🔼The name Nahor: Summary
- Snort, Scorched, Freeman
- From the verb נחר (nhr), to snort vigorously, which appears to relate to the root חרר (harar), to be a central hub of heat.
🔼The name Nahor in the Bible
There are two Nahors mentioned in the Bible:
- The father of Terah and the paternal grandfather of Abraham (Genesis 11:22). This Nahor is an ancestor of Christ and is mentioned in the Lucan genealogy (spelled Ναχωρ, Nachor; Luke 3:34)
- The brother of Abraham and Haran, and half-brother of Sarah (Genesis 20:12). Brother Nahor marries Milcah, the daughter of Haran, who bears him eight sons, and a concubine named Reumah, who bears him another four (Genesis 22:20-24).
🔼Etymology of the name Nahor
The name Nahor may have to do with the verb נחר (nhr); BDB Theological Dictionary neither confirms nor disputes this but states that 'the connection with the root is obscure.' Here at Abarim Publications, we have our own ideas about the "root" נחר (nahar):
The root חרר (harar) describes a society's central and enclosed source of heat. It thus may express a geographical depression, but more so a being hot and ultimately a being a ruler (whether by might, political clout or wisdom).
Verb חרר (harar I) means to be hot, burned or charred. Noun חרר (harer) denotes a parched place and noun חרחר (harhur) describes a violent heat or fever. The unused verb חרר (harar II) means to be free in cognate languages, which is the opposite of being a slave. Noun חר (hor) means noble or nobleman. The unused verb חרר (harar III) appears to refer to the enclosure of kilns and ovens, as the first ones were most likely built in natural hollows. The nouns חר (hor) and חור (hor) mean hole or cavern, but obviously relate to the previous word in that freemen surround themselves with walls and armies.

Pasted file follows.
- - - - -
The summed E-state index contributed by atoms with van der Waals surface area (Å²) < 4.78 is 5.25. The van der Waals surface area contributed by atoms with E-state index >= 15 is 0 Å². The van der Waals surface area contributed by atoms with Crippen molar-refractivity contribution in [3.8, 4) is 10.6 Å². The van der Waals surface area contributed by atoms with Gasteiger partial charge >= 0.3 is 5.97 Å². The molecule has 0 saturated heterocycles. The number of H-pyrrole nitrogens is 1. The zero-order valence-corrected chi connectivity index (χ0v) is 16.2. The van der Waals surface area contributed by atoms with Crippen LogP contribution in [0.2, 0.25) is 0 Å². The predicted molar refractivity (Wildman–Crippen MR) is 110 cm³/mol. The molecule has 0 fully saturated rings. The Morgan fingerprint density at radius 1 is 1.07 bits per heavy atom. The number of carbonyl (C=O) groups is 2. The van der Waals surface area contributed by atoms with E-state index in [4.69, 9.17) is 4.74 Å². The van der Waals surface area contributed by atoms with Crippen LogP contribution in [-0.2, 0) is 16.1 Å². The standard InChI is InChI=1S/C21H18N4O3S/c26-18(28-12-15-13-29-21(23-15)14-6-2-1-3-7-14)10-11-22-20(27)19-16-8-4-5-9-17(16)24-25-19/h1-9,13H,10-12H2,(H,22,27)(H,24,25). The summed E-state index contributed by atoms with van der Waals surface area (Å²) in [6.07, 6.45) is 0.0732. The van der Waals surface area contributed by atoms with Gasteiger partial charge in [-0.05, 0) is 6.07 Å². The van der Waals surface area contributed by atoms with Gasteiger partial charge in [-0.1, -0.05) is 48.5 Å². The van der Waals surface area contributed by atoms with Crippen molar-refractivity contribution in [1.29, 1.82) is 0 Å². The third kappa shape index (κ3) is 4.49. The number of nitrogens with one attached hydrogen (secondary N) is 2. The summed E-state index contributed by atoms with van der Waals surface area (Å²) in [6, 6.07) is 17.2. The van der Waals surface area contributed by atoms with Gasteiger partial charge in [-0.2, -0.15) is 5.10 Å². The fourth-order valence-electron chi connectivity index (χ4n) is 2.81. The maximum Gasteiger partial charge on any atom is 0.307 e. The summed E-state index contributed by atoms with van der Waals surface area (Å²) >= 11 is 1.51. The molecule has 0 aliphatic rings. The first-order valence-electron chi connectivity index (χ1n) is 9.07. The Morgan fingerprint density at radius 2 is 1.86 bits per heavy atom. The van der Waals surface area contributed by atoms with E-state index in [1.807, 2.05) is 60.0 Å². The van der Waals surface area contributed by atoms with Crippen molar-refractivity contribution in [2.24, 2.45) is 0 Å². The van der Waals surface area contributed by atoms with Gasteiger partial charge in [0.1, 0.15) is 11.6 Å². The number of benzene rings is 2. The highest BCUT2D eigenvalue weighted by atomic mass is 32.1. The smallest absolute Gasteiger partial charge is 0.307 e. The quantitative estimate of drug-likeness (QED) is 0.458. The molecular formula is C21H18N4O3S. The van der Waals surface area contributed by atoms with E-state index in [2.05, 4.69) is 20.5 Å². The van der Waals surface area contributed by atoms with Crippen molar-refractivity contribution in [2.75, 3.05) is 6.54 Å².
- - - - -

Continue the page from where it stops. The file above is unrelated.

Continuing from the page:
Verb חרה (hara) means to burn or ignite (in the Bible solely in an emotional way: to get angry). Noun חרון (haron) describes the burning of anger. Noun חרי (hori) refers to a general burning.
Verb חור (hawar) means to be or grow white (like ash or baked bricks). Nouns חור (hur) and חורי (huray) refer to any white stuff, including garments and linen, and noun חרי (hori) describes white bread or cake.
Verb נחר (nahar) looks very much like a passive or reflexive version of חרר (harar) or its participle. This verb isn't used in the Bible but nouns נחר (nahar) and נחרה (naharah) describe the vigorous snorting of a horse, and noun נחיר (nahir) means nostril (which in turn reminds of a cavern).
Whatever the true etymology and original meaning, to any Hebrew audience the name Nahor would mean both A Snort or A Snorting, and Charred or Scorched, or even Noble or Freeman.
For a meaning of the name Nahor, NOBSE Study Bible Name List reads Snorting. Jones' Dictionary of Old Testament Proper Names reads Snorting and Breathing Hard.